Mexico’s economic system is free market capitalistic with a little tinge of socialism in terms of access to medical care, the Social Security hospitals as far as a bit of a safety net.
One of our employees unfortunately discovered that she had kidney failure and she was in the hospital for about a month. She now has a home dialysis machine provided free of charge so she plugs herself in each night to have dialysis. Once every six weeks, she has to go to a nearby town where she spends the whole day to do dialysis. What the home dialysis does not provide is all paid for by the Social Security. Interestingly enough, when that happened, she was delayed about a day or so getting into a hospital because she never had applied for a Social Security card even though I paid for it. So the first thing I did after we gathered her birth certificate and the proper papers so she could apply for it was to get in a hospital and get the services free of charge.
After that, we had a little meeting of our employees along with our administrator and I asked who had applied for Social Security, not just because they were in my employ then but anytime in the past. Only one of our employees said and she never bothered to enroll her husband or her children. So I told them all, “You have 30 days to go ahead and do it. You need a photograph. You can go across the street to a photographic studio and I'll pay for that. Get you birth certificate and other things you need and in a month or less, I want you to come here with Social Security cards with the photo ID on them for you, your spouse and any children you have under age 18 and our administrator is going to make a photocopy of them. You then keep them, but if anything even happens to you here, while you are at our house, we will have photocopies of that. We can take you to the hospital immediately.”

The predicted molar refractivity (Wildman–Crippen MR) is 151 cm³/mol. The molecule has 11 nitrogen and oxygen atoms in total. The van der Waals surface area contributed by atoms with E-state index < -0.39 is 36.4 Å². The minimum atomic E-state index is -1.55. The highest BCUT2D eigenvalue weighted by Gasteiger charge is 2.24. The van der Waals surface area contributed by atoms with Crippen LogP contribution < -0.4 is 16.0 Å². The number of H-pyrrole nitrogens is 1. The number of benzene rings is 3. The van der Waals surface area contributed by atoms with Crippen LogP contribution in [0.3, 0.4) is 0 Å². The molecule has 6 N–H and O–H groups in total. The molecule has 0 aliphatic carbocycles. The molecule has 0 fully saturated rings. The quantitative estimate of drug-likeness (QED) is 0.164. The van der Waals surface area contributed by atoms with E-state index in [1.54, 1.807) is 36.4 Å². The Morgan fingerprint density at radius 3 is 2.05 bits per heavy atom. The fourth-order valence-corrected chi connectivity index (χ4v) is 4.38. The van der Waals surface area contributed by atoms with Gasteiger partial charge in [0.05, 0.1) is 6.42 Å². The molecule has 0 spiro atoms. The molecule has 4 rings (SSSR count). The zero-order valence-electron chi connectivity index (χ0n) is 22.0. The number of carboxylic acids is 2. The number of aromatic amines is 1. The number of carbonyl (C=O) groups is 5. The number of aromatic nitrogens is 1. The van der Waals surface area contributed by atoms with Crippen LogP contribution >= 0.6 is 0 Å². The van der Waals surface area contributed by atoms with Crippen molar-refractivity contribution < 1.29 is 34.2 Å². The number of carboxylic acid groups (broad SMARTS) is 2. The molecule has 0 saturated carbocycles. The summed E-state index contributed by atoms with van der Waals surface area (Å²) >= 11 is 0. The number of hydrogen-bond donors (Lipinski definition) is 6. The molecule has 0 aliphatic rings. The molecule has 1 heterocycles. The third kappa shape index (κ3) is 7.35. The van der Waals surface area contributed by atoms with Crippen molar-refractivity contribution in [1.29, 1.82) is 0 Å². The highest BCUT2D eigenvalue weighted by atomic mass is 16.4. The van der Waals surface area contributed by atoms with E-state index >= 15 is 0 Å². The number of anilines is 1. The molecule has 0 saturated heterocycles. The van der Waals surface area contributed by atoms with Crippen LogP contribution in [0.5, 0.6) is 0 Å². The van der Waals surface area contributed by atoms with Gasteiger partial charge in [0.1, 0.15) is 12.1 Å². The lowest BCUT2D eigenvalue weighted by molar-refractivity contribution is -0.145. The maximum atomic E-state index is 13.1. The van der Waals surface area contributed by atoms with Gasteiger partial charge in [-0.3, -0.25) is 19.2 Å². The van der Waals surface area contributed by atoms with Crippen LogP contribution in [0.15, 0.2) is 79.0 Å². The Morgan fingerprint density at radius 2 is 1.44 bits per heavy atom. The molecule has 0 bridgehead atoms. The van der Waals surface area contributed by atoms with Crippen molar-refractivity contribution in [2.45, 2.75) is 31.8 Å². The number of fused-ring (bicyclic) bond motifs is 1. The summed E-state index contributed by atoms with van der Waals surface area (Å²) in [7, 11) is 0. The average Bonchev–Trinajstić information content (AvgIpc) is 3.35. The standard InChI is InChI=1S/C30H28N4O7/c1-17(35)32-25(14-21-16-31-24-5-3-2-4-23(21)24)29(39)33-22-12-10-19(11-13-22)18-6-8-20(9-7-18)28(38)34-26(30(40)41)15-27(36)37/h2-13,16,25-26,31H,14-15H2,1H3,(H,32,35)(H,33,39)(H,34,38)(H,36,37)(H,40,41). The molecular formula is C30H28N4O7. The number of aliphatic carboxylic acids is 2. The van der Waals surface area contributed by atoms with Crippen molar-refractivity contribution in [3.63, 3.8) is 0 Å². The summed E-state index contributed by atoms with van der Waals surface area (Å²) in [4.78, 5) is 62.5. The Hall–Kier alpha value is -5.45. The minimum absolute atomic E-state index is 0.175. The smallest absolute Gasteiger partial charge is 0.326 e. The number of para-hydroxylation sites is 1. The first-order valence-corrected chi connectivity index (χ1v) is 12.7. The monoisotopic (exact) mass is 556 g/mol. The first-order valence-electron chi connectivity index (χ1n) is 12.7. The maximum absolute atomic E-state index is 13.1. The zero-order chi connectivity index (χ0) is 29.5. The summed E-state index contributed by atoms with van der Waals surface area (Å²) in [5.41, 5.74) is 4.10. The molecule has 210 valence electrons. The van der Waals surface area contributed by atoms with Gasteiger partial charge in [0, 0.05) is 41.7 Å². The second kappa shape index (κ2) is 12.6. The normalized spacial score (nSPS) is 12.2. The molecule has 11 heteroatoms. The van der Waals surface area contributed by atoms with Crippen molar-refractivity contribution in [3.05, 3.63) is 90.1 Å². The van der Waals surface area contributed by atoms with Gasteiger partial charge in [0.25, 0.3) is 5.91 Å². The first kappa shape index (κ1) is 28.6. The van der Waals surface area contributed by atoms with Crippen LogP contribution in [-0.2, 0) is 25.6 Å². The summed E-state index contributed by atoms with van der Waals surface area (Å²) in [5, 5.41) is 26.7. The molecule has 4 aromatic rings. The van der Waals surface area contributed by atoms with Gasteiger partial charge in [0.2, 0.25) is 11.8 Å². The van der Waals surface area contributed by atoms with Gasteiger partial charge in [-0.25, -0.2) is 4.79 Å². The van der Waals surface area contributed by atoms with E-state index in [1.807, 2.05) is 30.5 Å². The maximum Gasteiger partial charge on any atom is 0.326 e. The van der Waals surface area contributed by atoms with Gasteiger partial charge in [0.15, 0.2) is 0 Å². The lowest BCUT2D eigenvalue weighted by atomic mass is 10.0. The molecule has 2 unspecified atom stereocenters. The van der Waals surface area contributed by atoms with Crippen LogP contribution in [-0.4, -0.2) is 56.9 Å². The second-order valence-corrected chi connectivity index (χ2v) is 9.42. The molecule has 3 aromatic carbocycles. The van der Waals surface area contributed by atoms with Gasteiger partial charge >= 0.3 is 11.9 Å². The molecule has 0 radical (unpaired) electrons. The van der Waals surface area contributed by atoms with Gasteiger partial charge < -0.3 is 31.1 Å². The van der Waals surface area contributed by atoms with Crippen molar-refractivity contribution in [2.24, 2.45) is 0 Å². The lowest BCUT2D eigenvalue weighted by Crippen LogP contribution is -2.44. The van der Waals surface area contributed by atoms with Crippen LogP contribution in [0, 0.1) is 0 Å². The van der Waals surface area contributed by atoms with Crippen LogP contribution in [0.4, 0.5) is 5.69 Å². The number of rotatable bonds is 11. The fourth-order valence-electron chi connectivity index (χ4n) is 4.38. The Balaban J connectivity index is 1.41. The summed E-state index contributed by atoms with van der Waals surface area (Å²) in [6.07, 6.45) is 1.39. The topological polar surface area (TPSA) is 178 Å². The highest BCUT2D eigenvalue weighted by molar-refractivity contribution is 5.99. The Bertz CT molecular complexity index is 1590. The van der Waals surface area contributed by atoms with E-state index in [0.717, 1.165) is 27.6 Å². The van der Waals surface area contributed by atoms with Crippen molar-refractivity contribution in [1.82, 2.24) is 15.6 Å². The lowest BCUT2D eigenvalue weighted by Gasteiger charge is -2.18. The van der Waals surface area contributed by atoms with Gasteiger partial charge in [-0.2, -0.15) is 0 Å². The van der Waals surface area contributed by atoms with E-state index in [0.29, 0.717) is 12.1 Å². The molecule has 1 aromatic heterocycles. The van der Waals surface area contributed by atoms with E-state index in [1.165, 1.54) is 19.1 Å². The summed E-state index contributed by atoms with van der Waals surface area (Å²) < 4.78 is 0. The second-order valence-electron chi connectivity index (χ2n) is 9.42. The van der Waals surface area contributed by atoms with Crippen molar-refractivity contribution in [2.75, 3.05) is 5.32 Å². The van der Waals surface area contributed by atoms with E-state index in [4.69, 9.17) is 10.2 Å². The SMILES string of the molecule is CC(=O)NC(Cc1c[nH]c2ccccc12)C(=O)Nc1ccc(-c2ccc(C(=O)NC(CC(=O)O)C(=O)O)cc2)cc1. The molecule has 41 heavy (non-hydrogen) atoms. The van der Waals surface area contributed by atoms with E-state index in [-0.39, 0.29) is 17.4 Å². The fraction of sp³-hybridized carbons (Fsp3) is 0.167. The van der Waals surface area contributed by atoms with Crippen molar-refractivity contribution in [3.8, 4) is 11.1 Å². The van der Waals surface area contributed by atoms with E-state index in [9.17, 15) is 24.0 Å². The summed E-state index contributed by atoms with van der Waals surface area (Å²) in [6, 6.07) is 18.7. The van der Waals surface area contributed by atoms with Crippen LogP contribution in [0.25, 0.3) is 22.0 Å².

So there is a social network in terms of at least hospital medical coverage. There is a payee pension system also but we know somebody in Cancun, an American, who is the owner of a marina and after running it for about 15 years they sold it and moved back to North Carolina. He never ever got a dime of the money he put in or the match money that the government supposedly put in because Mexico is very persnickety about paper work. Strange ironic thing is that the name on his account had his middle name wrong in Mexico. Try as he could, even hiring Mexican lawyers, he was never able to convince them that he was that person and the middle name when this account was set-up was wrong. Shame on me, we just found out about it. He never got a dime of that money.
So they are very persnickety about signatures on bank accounts. Checks have to be sequential. You cannot have one checkbook and your wife has the other and you both write checks because your numbers will be non-sequential. The signatures on those things have to be absolutely exactly the same as it is on their signature card. This is a country, like a lot of places, that floats on paperwork, duplicate copies, and notarized copies. That is again where you need to do it right and understand their system and understand how their business is done.
Mexico has a free market capitalist economy. There are huge multinational businesses here. There is a small little ma and pa kind of corner grocery, snack shop, and other similar businesses. Tax evasion is not as bad as it is in Italy but there is an awful lot of off the books business done here, too. It was even to the point when I was told, “Do you want to just pay your construction workers or your staff in cash off the books?” I said, “No. I want to do it totally legally,” but there are a lot of people that are paid that way. I know somebody who owns a restaurant. He pays his people in cash and plus the tips they get but they are not legal employees.
(Annual Christmas Party for employees' children of Casa de los Venados, Valladolid, Yucatan, Mexico, pictured.)